Bertie County Schools Close Desegregation Case

Officials with a rural North Carolina school district said a federal judge has agreed to close a four-decade-old desegregation case.

Bertie County Schools Superintendent Chip Zullinger and attorney Carolyn Waller said Judge Terrence Boyle on Thursday agreed to sign an order declaring the school district had eliminated what remained of its history of legal discrimination.

The school district has been under a federal court order to end classroom segregation of the races for 41 years.

University of North Carolina School of Government professor Michael Crowell said few school systems have tried to close desegregation cases in recent years.

(Copyright 2009 by The Associated Press. All Rights Reserved.)

You must be logged in to post comments.

Password (case sensitive):
Remember Me:

Read Comments

Comments are posted from viewers like you and do not always reflect the views of this station.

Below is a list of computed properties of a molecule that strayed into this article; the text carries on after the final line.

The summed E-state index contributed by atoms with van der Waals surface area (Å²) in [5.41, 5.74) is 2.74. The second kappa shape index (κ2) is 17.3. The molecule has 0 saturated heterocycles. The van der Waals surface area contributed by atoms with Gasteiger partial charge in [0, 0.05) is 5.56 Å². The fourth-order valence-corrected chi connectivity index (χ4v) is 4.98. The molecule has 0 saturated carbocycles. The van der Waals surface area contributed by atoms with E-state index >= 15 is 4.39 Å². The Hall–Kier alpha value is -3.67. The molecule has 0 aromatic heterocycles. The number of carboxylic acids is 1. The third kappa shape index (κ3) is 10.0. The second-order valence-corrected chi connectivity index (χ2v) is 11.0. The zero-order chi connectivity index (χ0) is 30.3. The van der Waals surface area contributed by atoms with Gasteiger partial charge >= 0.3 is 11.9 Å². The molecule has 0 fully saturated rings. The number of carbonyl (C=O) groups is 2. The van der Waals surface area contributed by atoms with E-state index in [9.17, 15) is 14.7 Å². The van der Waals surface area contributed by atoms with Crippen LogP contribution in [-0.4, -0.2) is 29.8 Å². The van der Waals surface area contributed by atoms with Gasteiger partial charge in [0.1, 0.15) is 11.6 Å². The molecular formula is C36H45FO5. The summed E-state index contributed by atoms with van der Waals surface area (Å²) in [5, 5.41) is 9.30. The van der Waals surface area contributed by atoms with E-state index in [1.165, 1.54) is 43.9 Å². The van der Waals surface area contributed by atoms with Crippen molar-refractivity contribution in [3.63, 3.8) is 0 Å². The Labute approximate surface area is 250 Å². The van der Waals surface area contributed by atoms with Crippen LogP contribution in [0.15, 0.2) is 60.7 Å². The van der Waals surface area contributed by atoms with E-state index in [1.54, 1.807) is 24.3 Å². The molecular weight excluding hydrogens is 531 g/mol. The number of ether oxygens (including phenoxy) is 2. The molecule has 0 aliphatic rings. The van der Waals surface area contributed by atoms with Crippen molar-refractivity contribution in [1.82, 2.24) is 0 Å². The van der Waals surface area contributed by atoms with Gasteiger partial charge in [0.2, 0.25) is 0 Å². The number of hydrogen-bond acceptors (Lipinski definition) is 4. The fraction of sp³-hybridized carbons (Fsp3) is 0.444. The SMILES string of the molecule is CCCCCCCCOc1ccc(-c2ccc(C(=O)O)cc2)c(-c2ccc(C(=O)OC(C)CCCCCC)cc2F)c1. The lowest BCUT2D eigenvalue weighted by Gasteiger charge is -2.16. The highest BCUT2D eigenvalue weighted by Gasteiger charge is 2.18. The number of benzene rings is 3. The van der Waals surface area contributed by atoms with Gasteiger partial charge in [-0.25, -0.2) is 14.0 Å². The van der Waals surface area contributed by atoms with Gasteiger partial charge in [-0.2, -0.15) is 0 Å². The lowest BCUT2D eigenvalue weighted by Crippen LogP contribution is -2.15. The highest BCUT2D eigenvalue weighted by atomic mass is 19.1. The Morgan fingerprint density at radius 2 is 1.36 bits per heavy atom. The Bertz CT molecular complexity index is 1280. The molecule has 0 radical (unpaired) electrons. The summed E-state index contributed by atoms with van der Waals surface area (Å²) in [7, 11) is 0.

• by Oh my Location: the other side of reality on Aug 28, 2009 at 02:27 PM
    Neo, your thinly veiled comment regarding putting students in the "true high performers" classes to achieve racial balance it completely and blatantly racist. You imply that students of one race are more intelligent than another race. I'm sure you believe that one race is more athletic than another, and one race genetically prone to crime or other such fallacy. If you are in reality, I prefer to remain our of your reality. Students of all races are both highly intelligent and highly unintelligent. I'm sure you were appalled by the decision to allow both races to use the same water fountain, or ride on the bus too.
  • by Neo Location: Reality on Aug 27, 2009 at 10:41 PM
    This means that Bertie County either stopped grouping kids based on ability or they put a system in place to cause some students to appear more able than they really are so they can put them in classrooms with the true high performers in order to get the racial balance that the government demands. In other words they lie and fudge grades because they have to in order to keep the federal government out of their backsides.
  • by ?? on Aug 27, 2009 at 05:19 PM
    What does this mean? Does it mean that there are no rules as to how kids are grouped for school? Would this do away with busing kids across the county?

275 E. Arlington Blvd. Greenville, NC 27858 252-439-7777
Copyright © 2002-2016 - Designed by Gray Digital Media - Powered by Clickability 55454292 -
Gray Television, Inc.